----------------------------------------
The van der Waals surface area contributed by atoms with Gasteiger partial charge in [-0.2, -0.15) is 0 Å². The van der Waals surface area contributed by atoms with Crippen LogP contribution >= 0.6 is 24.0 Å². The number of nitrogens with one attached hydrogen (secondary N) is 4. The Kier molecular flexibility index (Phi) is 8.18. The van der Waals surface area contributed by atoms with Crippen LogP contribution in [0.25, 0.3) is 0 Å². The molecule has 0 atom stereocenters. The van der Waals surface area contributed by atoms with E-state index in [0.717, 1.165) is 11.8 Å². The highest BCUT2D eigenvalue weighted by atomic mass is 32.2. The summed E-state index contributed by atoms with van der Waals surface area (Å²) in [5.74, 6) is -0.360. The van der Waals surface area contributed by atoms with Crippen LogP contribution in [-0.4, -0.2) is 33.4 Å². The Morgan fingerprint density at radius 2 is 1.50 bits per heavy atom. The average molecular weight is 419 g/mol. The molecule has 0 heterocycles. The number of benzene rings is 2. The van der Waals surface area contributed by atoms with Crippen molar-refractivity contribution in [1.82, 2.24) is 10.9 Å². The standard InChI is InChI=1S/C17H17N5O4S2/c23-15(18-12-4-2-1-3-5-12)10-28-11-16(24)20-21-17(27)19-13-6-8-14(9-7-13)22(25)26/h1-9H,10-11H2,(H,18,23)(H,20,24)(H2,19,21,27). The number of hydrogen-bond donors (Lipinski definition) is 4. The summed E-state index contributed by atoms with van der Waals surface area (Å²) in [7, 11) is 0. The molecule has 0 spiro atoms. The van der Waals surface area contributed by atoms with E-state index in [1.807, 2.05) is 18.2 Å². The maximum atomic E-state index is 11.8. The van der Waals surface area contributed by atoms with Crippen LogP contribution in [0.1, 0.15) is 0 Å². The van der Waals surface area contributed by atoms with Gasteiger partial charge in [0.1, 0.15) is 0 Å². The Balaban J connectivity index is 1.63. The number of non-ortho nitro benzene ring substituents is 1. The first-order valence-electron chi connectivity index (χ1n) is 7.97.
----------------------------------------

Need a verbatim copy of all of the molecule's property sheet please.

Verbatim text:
The van der Waals surface area contributed by atoms with Gasteiger partial charge in [-0.2, -0.15) is 0 Å². The van der Waals surface area contributed by atoms with Crippen LogP contribution >= 0.6 is 24.0 Å². The number of nitrogens with one attached hydrogen (secondary N) is 4. The Kier molecular flexibility index (Phi) is 8.18. The van der Waals surface area contributed by atoms with Crippen LogP contribution in [0.25, 0.3) is 0 Å². The molecule has 0 atom stereocenters. The van der Waals surface area contributed by atoms with E-state index in [0.717, 1.165) is 11.8 Å². The highest BCUT2D eigenvalue weighted by atomic mass is 32.2. The summed E-state index contributed by atoms with van der Waals surface area (Å²) in [5.74, 6) is -0.360. The van der Waals surface area contributed by atoms with Crippen LogP contribution in [-0.4, -0.2) is 33.4 Å². The Morgan fingerprint density at radius 2 is 1.50 bits per heavy atom. The average molecular weight is 419 g/mol. The molecule has 0 heterocycles. The number of benzene rings is 2. The van der Waals surface area contributed by atoms with Crippen molar-refractivity contribution in [1.82, 2.24) is 10.9 Å². The standard InChI is InChI=1S/C17H17N5O4S2/c23-15(18-12-4-2-1-3-5-12)10-28-11-16(24)20-21-17(27)19-13-6-8-14(9-7-13)22(25)26/h1-9H,10-11H2,(H,18,23)(H,20,24)(H2,19,21,27). The number of hydrogen-bond donors (Lipinski definition) is 4. The summed E-state index contributed by atoms with van der Waals surface area (Å²) in [7, 11) is 0. The molecule has 0 spiro atoms. The van der Waals surface area contributed by atoms with E-state index in [1.807, 2.05) is 18.2 Å². The maximum atomic E-state index is 11.8. The van der Waals surface area contributed by atoms with Crippen LogP contribution in [0.1, 0.15) is 0 Å². The van der Waals surface area contributed by atoms with Gasteiger partial charge in [0.1, 0.15) is 0 Å². The Balaban J connectivity index is 1.63. The number of non-ortho nitro benzene ring substituents is 1. The first-order valence-electron chi connectivity index (χ1n) is 7.97.